Would a municipal police force make Surrey safer?
Surrey's mayor-elect is adamant that he will deliver on his campaign pledge to replace the RCMP with a dedicated municipal police force, but critics of the plan are raising concerns about how much the transition would cost, how long it could take and if it would ultimately improve safety in a city plagued by gun violence.
"It will cost us a little bit more money for our police force, but the people of Surrey tell us very clearly they're willing to pay a little more to make their community safe," Doug McCallum told CTV News earlier this week.
McCallum cited the fact that the city already owns much of the equipment and infrastructure used by Mounties, including vehicles and community police stations, and staff with the Canadian Union of Public Employees already run much of the administrative side. The federal government, he added, only pays 10 per cent of police officers' salaries, while the city covers the other 90 per cent.
But another Metro Vancouver municipality that has considered such a transition said the move would likely cost more than just "a little bit more" and would be more complex than McCallum has made it out to be.
"We have one-third of the size of a detachment that Surrey has, so if it's going to cost us $19 million to $20 million dollars in transitional costs, how much is it going to cost Surrey?" said Richmond Mayor Malcolm Brodie, who was re-elected Saturday.
Richmond considered moving to a city police force back in 2016, but ultimately decided the costs would be too high and the process too complicated.
In addition to the initial cost of the transition, the city would have had to pay an extra $2.2 million to $3.39 million more each year.
Brodie said the city would have also faced a one- to two-per-cent property tax hike in order to afford a municipal force.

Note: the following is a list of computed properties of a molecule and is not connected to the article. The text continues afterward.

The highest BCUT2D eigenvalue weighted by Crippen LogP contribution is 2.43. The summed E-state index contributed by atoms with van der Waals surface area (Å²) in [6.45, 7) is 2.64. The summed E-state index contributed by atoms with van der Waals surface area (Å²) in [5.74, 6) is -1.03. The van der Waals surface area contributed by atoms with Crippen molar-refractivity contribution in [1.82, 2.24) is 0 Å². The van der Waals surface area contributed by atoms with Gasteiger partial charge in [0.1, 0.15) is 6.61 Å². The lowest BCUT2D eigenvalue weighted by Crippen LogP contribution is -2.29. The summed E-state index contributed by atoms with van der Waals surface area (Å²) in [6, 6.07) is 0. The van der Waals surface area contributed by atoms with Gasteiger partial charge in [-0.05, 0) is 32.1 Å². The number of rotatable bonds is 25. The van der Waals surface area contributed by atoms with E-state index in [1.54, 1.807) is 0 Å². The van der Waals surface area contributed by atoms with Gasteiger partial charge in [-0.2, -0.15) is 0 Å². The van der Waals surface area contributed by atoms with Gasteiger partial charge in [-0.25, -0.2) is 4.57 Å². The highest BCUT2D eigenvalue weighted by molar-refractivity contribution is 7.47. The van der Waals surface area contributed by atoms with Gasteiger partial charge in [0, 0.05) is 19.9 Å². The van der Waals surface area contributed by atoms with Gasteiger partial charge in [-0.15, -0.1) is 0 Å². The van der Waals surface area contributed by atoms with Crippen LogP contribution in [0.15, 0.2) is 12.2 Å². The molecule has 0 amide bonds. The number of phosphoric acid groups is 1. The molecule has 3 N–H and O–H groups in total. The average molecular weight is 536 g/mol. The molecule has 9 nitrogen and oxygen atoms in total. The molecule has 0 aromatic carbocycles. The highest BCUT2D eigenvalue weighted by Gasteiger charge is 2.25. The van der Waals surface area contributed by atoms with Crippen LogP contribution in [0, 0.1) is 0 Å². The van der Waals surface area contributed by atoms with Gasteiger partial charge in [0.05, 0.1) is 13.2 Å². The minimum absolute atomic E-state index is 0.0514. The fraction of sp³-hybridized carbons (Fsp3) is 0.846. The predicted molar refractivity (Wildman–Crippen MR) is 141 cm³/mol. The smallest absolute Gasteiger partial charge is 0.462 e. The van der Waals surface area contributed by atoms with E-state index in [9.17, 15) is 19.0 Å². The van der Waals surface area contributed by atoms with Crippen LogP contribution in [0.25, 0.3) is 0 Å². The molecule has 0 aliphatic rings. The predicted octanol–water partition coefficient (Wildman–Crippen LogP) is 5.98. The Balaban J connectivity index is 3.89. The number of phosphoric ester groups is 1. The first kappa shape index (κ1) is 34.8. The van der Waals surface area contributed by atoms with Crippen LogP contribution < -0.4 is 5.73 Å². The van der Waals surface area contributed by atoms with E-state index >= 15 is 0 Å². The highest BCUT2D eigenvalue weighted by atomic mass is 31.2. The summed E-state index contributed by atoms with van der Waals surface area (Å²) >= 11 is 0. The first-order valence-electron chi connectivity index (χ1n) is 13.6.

Then there's the issue of timing.
Surrey has a contract with Mounties until 2032. The city can end the agreement early, but needs to give at least two years' notice and have the move approved by the province.
B.C.'s solicitor general has repeatedly stated that the move is a complicated one and Surrey must prove it has a viable law enforcement alternative.
"My responsibility as solicitor general is to ensure there is an effective policing model in place for Surrey and if Surrey does want to change, they need to have an alternative plan," General Mike Farnworth said Monday.
Public safety appears to be the main driver behind McCallum's push for a local force, but there's disagreement about whether the move would in fact lead to a reduction in crime or better enforcement.
Surrey had 12 murders last year. Charges were laid in only three cases through the RCMP's Integrated Homicide Investigation Team.
Vancouver, which has a local force and the closest population to Surrey's, saw more violence at 19 homicides, but more cases were also solved: police laid charges in 14 of those deaths.
On the other hand, 2016 numbers from the Minsitry of Public Safety found Vancouverites paid $422 per capita on policing that year, while Surrey residents only paid $272.
The Vancouver Police Department has 1,466 members. The force received 260,000 calls in 2017, an average of 700 a day. So far this year, the city has seen 31 reports of shots fired.
Mounties in Surrey have received 34 of those calls so far in 2018. In 2017, the city saw a total of 59 reports of shots fired.
The Surrey RCMP, which currently has 835 members, received more than 169,000 calls. They responded to 114,000 of them.
In Richmond's case, Brodie said, the RCMP's performance was not a significant motivator when the city was considering a transition to a local force.
"Our feelings, as I recall them, were that we were getting good service in terms of safety from the existing RCMP detachment," he said. "The reasons to do this were not to have a safer city, but to have a safer structure in the long run."
Brodie couldn't say if a new police force would make Surrey safer, but he does know that switching forces means the city faces a long, difficult and complex road ahead.
With files from CTV Vancouver's Michele Brunoro